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The impact of acute air pollution fluctuations on bronchiectasis pulmonary exacerbation: a case-crossover analysis

Pieter Goeminne, Bianca Cox, Simon Finch, et al.
Eur Respir J 2018;52:1702557

The exact causes of pulmonary exacerbation in patients with bronchiectasis currently remains unknown. Although assumed to be primarily the result of a bacterial or viral infection, current antibiotic therapies used to treat these occurrences only have modest effects on patient outcomes. To ensure these patients are effectively managed, further understanding of the causes behind these exacerbations is required.

In this study, researchers aimed to understand the relationship between acute pollution fluctuations and the risk of pulmonary exacerbations in patients with confirmed bronchiectasis.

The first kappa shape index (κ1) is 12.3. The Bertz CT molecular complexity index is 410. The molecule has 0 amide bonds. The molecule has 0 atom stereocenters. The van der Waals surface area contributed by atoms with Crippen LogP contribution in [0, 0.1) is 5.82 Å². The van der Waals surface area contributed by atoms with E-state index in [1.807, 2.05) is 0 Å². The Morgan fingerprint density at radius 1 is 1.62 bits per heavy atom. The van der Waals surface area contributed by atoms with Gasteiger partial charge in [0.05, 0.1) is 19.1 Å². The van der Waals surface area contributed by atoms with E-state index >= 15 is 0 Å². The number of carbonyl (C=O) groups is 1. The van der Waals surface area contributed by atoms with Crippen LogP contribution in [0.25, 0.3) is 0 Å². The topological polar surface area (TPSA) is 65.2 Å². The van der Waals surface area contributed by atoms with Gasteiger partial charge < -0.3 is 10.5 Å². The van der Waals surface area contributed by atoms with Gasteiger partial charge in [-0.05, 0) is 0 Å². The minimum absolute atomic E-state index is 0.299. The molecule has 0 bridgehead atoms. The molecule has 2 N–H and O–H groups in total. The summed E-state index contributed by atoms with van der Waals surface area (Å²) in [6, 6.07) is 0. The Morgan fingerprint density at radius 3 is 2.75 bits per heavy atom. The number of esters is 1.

Results demonstrated that each 10 μg/m3 increase in PM10 and NO2 concentration produced a 4.5% and 3.2% increase in the risk of having a pulmonary exacerbation that same day. In addition, they demonstrated that the relative risk of pulmonary exacerbations in patients with bronchiectasis was significantly higher during spring and summer, when pollution exposure was at its highest.

Researchers concluded that air pollution fluctuations were significantly associated with increased exacerbation risk in bronchiectasis, and that research is required into a potential causal link between these two factors to understand this relationship further.

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